The settlement order includes a monetary judgment of over $43 million, which is partially suspended due to the defendants’ inability to pay. The defendants “will be required to surrender at least $835,000 and additional assets, which will be used for consumer redress.” Additionally, the defendants are prohibited from providing student debt relief services in the future and they must cooperate in the FTC’s pursuit of the case against the remaining defendants.
On August 31, the Massachusetts attorney general announced an action against a national auto lender for allegedly making unfair and deceptive auto loans and engaging in unfair debt collection practices. According to the complaint, since 2013, the auto lender allegedly made “high-risk high-interest subprime” loans to Massachusetts borrowers who the lender “knew or should have known were unable to repay their loans,” in violation of the Massachusetts Consumer Protection Act. Additionally, the attorney general asserts that consumers were subject to “hidden finance charges,” which resulted in consumers’ actual interest rates being higher than the state’s usury ceiling of 21 percent. Moreover, the lender’s collection employees allegedly “harassed” consumers in default by calling them “as often as eight times a day,” when state law limits collection calls to no more than two calls per week, sent improper repossession notices, and failed to use the correct fair market value when calculating deficiency amounts. Lastly, the attorney general argues that the lender used “false or misleading statements” concerning the characteristics of the loans packaged and securitized to investors.
The attorney general is seeking a permanent injunction, restitution, and civil penalties.
On August 3, the FTC filed a complaint against two New York-based merchant cash advance providers and two company executives (collectively, “defendants”) for allegedly engaging in deceptive practices by misrepresenting the terms of their merchant cash advances (MCAs), using unfair collection practices, making unauthorized withdrawals from consumers’ accounts, and misrepresenting collateral and personal guarantee requirements. The FTC’s complaint alleges that when marketing and offering MCAs to small business customers, the defendants, among other things, (i) falsely advertised that MCAs do not require collateral or personal guarantees, but when consumers defaulted on their financing agreements, the defendants frequently filed lawsuits against them, including against individual business owners who provided personal guarantees, to collect the unpaid amount; (ii) misrepresented the amount of total financing in the contract that consumers would receive by withholding fees that are deducted from the promised funds; and (iii) made unfair, unauthorized withdrawals from customers’ bank accounts in excess of consumers’ authorization without express informed consent, and routinely continued to debit customers’ bank accounts after the MCAs were fully repaid. According to the FTC, the “unauthorized overpayments have been a typical occurrence for [the defendants’] customers, and have impacted at least thousands of them, in amounts ranging from hundreds to thousands of dollars.”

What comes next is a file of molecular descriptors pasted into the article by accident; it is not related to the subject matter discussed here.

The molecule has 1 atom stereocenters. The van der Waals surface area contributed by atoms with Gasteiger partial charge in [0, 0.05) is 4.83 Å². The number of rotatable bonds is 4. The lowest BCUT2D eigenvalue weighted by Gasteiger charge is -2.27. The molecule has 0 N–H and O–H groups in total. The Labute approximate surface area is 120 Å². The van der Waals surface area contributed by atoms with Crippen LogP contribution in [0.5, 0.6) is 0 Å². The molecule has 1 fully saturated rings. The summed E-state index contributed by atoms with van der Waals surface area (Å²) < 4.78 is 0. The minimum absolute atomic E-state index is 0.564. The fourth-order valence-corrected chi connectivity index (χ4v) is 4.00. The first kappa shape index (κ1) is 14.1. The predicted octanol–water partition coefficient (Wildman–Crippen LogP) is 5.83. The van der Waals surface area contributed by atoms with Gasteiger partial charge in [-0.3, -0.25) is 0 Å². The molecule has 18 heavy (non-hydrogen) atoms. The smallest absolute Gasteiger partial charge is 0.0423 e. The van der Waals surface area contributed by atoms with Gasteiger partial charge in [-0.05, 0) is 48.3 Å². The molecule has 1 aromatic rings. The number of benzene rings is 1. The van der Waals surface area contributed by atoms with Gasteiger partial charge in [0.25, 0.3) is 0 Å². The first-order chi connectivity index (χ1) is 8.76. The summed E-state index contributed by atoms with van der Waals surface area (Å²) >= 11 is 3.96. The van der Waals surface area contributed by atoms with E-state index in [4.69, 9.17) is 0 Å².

The FTC seeks a permanent injunction against the defendants, along with monetary relief including “rescission or reformation of contracts, restitution, the refund of monies paid, disgorgement of ill-gotten monies, and other equitable relief.”